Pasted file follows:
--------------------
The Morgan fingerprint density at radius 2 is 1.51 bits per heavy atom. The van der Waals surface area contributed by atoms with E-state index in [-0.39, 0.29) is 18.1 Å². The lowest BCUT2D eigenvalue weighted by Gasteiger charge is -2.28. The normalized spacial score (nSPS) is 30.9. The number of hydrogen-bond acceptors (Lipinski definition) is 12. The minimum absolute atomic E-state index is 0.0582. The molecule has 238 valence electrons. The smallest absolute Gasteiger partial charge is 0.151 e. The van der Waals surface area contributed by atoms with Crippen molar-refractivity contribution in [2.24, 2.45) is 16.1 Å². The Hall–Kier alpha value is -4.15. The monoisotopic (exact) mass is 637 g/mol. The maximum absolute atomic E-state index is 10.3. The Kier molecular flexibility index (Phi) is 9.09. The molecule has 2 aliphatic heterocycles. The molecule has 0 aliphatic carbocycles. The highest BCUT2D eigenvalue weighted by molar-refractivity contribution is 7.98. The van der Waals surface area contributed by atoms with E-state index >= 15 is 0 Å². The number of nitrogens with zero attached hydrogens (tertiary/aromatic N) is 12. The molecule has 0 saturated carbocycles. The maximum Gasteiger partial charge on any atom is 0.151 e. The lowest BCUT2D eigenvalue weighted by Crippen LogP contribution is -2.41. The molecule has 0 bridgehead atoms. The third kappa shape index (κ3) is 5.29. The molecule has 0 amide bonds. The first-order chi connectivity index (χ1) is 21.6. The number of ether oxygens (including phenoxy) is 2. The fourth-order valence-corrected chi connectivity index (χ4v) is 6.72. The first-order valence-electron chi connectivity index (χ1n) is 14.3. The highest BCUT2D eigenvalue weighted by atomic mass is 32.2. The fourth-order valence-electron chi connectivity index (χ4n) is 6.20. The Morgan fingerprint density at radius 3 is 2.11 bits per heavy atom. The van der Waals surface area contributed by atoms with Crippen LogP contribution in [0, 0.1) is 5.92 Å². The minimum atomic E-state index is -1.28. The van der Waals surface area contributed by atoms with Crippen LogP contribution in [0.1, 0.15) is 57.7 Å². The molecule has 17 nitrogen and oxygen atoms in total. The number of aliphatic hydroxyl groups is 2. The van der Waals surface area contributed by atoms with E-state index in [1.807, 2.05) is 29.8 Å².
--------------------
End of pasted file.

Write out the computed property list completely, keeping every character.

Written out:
The Morgan fingerprint density at radius 2 is 1.51 bits per heavy atom. The van der Waals surface area contributed by atoms with E-state index in [-0.39, 0.29) is 18.1 Å². The lowest BCUT2D eigenvalue weighted by Gasteiger charge is -2.28. The normalized spacial score (nSPS) is 30.9. The number of hydrogen-bond acceptors (Lipinski definition) is 12. The minimum absolute atomic E-state index is 0.0582. The molecule has 238 valence electrons. The smallest absolute Gasteiger partial charge is 0.151 e. The van der Waals surface area contributed by atoms with Crippen molar-refractivity contribution in [2.24, 2.45) is 16.1 Å². The Hall–Kier alpha value is -4.15. The monoisotopic (exact) mass is 637 g/mol. The maximum absolute atomic E-state index is 10.3. The Kier molecular flexibility index (Phi) is 9.09. The molecule has 2 aliphatic heterocycles. The molecule has 0 aliphatic carbocycles. The highest BCUT2D eigenvalue weighted by molar-refractivity contribution is 7.98. The van der Waals surface area contributed by atoms with E-state index >= 15 is 0 Å². The number of nitrogens with zero attached hydrogens (tertiary/aromatic N) is 12. The molecule has 0 saturated carbocycles. The maximum Gasteiger partial charge on any atom is 0.151 e. The lowest BCUT2D eigenvalue weighted by Crippen LogP contribution is -2.41. The molecule has 0 bridgehead atoms. The third kappa shape index (κ3) is 5.29. The molecule has 0 amide bonds. The first-order chi connectivity index (χ1) is 21.6. The number of ether oxygens (including phenoxy) is 2. The fourth-order valence-corrected chi connectivity index (χ4v) is 6.72. The first-order valence-electron chi connectivity index (χ1n) is 14.3. The highest BCUT2D eigenvalue weighted by atomic mass is 32.2. The fourth-order valence-electron chi connectivity index (χ4n) is 6.20. The Morgan fingerprint density at radius 3 is 2.11 bits per heavy atom. The van der Waals surface area contributed by atoms with Crippen LogP contribution in [0, 0.1) is 5.92 Å². The minimum atomic E-state index is -1.28. The van der Waals surface area contributed by atoms with Crippen LogP contribution in [0.1, 0.15) is 57.7 Å². The molecule has 17 nitrogen and oxygen atoms in total. The number of aliphatic hydroxyl groups is 2. The van der Waals surface area contributed by atoms with E-state index in [1.807, 2.05) is 29.8 Å².